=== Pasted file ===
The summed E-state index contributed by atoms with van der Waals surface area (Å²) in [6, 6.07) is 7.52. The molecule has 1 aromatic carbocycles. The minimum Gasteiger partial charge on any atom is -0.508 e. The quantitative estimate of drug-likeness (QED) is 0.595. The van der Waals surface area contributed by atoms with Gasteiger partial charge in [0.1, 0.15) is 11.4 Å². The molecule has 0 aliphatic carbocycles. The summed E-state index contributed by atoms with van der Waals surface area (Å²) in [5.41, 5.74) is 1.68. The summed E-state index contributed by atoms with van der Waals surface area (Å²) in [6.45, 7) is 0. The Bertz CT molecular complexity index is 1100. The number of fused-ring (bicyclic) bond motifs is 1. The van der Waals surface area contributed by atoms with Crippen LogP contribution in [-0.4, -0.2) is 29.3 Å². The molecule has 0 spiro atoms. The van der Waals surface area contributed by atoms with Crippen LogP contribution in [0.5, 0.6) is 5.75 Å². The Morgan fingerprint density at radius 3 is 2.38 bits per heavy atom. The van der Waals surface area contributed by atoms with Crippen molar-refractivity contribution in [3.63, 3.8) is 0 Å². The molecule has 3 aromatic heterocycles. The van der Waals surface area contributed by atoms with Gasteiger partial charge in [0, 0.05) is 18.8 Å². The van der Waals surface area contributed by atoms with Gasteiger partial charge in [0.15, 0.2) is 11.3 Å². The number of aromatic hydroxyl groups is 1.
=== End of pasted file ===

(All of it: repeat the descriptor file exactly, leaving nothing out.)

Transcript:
The summed E-state index contributed by atoms with van der Waals surface area (Å²) in [6, 6.07) is 7.52. The molecule has 1 aromatic carbocycles. The minimum Gasteiger partial charge on any atom is -0.508 e. The quantitative estimate of drug-likeness (QED) is 0.595. The van der Waals surface area contributed by atoms with Gasteiger partial charge in [0.1, 0.15) is 11.4 Å². The molecule has 0 aliphatic carbocycles. The summed E-state index contributed by atoms with van der Waals surface area (Å²) in [5.41, 5.74) is 1.68. The summed E-state index contributed by atoms with van der Waals surface area (Å²) in [6.45, 7) is 0. The Bertz CT molecular complexity index is 1100. The number of fused-ring (bicyclic) bond motifs is 1. The van der Waals surface area contributed by atoms with Crippen LogP contribution in [-0.4, -0.2) is 29.3 Å². The molecule has 0 spiro atoms. The van der Waals surface area contributed by atoms with Crippen LogP contribution in [0.5, 0.6) is 5.75 Å². The Morgan fingerprint density at radius 3 is 2.38 bits per heavy atom. The van der Waals surface area contributed by atoms with Crippen molar-refractivity contribution in [3.63, 3.8) is 0 Å². The molecule has 3 aromatic heterocycles. The van der Waals surface area contributed by atoms with Gasteiger partial charge in [0, 0.05) is 18.8 Å². The van der Waals surface area contributed by atoms with Gasteiger partial charge in [0.15, 0.2) is 11.3 Å². The number of aromatic hydroxyl groups is 1.